Hope you are well. Congrats on your published book(s) and happy charting!!!
    Tracy from San Francisco

  6. Hi! I was sent your blog post, my Fitbit made me do it today and I loved it! Then I read who you were and realized I have your book smarter charts! My aunt took a class with you at teachers college and she sent me the book. I am also a kindergarten teacher and will check out chart chums too!
    Amy Klebaur

  7. Thanks Kristi for starting my weekend off after the first 10 days of kinder, in Iowa have left me under the weather. After reading just a few of your entries this morning I feel motivated and even more determined to make it to NY one day. I can’t wait to keep reading and be inspired to rethink in order to create an even better learning environment for my own kinders through my virtual learning experiences. I appreciate your reflections and how they push my thinking!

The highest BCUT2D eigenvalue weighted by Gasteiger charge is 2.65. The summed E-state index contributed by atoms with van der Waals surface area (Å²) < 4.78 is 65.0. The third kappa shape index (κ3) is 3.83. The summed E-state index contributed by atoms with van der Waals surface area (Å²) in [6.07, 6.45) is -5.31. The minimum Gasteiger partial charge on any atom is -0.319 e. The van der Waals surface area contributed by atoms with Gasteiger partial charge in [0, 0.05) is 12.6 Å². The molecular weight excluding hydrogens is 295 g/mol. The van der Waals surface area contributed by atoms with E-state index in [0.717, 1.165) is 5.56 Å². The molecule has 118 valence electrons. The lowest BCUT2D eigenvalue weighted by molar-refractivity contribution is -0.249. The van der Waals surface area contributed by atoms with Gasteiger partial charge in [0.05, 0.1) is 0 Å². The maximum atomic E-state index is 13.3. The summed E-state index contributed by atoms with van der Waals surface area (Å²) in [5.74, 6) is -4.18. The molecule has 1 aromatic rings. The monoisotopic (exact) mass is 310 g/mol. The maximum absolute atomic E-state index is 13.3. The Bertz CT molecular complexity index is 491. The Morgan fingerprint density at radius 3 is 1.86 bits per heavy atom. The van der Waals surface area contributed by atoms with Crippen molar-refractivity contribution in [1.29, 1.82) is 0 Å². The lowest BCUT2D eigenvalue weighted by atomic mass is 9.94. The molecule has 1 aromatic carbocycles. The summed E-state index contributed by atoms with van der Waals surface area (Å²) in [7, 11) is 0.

1. So sorry you are sick (it always happens, right!) and am so glad you are finding inspiration for your own classroom. When you do come to NYC, let me know! I would love to talk teaching and learning

  8. What an amazing opportunity that would be ….. For now I’ll keep adding to my coin jar for a ticket and reading online and my new book that should be here next week! Thanks for having the courage, will power, and making the time to share your ideas and collaborative opportunities!